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Amputations without anesthesia in North Korea - Report
Associated Press - July 15, 2010
North Korea's state health care system has been deteriorating for years amid the country's economic difficulties. Many of its 24 million people reportedly face health problems related to chronic malnutrition, such as tuberculosis and anemia, Amnesty International said in a report on the state of the health care system.
A 24-year-old defector from northeastern Hamkyong province told Amnesty that a doctor amputated his left leg from the calf down without anesthesia after his ankle was crushed by a moving train when he fell from one of the cars.
"Five medical assistants held my arms and legs down to keep me from moving. I was in so much pain that I screamed and eventually fainted from pain," said the man, identified only by his family name, Hwang. "I woke up one week later in a hospital bed."
The report was based on interviews with more than 40 North Koreans who have defected, mostly to South Korea, as well as organizations and health care professionals who work with North Koreans. Amnesty researchers did not have access to North Korea, one of the world's most closed countries.
There was no immediate reaction from North Korea, which is sensitive to outside criticism and usually responds through its state-controlled media, though sometimes days or even weeks later.
North Korea says it provides free medical care to all its citizens. But Amnesty said most interviewees said they or a family member had given doctors cigarettes, alcohol or money to receive medical care.
Doctors often work without pay, have little or no medicine to dispense and reuse scant medical supplies, the report said.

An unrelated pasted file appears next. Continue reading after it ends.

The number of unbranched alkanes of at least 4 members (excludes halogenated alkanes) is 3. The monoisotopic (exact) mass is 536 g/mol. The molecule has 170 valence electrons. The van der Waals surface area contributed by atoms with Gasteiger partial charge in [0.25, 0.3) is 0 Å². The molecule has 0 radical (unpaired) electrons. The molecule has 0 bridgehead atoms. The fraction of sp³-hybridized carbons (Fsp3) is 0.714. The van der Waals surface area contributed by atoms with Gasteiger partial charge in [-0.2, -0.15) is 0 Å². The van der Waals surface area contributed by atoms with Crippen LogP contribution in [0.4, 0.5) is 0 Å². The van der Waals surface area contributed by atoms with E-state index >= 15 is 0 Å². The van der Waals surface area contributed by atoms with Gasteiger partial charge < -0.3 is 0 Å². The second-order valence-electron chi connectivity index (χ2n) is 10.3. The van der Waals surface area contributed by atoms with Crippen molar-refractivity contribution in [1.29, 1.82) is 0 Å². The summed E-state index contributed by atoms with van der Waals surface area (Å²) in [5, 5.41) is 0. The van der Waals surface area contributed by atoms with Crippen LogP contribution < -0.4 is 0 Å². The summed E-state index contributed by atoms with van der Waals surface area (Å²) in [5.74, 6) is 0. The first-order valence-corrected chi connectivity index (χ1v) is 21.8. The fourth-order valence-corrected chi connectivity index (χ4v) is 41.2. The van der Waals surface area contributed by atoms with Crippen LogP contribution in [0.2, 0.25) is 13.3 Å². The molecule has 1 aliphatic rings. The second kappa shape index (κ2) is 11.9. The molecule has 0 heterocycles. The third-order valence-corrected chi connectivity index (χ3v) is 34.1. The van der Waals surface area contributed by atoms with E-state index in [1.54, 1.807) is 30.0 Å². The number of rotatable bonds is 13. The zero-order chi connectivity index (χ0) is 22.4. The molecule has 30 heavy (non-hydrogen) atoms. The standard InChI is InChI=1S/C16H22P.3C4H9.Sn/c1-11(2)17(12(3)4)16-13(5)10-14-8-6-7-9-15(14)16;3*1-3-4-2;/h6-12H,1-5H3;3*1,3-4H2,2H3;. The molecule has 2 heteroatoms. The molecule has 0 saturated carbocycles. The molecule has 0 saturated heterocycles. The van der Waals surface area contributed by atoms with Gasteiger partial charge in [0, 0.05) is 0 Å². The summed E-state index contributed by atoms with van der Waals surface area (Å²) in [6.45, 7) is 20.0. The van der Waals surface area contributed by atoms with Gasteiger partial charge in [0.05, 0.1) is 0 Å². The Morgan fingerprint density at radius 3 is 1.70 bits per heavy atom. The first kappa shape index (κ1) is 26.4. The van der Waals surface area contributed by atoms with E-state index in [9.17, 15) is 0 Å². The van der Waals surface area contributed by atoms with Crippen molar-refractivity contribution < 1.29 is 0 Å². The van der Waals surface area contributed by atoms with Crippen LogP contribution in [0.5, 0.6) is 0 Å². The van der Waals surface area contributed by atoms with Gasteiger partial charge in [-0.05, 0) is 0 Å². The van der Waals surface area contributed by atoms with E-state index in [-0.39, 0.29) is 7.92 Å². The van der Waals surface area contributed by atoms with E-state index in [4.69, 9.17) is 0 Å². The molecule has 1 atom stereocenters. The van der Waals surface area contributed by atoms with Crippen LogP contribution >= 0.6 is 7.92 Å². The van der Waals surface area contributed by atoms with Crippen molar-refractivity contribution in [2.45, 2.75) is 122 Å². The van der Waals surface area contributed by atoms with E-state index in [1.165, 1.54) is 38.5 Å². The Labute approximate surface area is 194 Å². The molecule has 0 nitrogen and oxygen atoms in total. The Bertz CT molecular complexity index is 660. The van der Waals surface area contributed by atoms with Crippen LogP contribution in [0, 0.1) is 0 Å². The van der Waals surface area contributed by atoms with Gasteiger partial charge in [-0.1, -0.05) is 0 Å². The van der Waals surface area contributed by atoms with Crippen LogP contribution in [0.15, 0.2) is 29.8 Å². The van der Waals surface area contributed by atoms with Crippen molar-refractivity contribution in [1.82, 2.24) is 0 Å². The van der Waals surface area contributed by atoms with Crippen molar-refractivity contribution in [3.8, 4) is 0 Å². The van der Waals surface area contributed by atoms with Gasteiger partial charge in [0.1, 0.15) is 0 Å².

"People in North Korea don't bother going to the hospital if they don't have money because everyone knows that you have to pay for service and treatment," a 20-year-old North Korean defector named Rhee was quoted as saying. "If you don't have money, you die."
Many interviewees said they had to walk as long as two hours to get to a hospital for surgery, said Norma Kang Muico, an Amnesty researcher and author of the report. North Koreans are numbed to what was wrong with the health system, because "things keep progressively getting worse, or even staying the same but at that low level," she told reporters in Seoul on Thursday.
Amnesty blamed failed or counterproductive government policies and said North Korea should cooperate with aid donors to ensure transparency in the distribution of food assistance and guarantee that medical personnel are paid adequately.
The group also recommended that countries such as South Korea, the US, China, Japan and Russia ensure that humanitarian assistance in North Korea is based on need and is not subject to political conditions.
[Associated Press writer Sangwon Yoon contributed to this report.]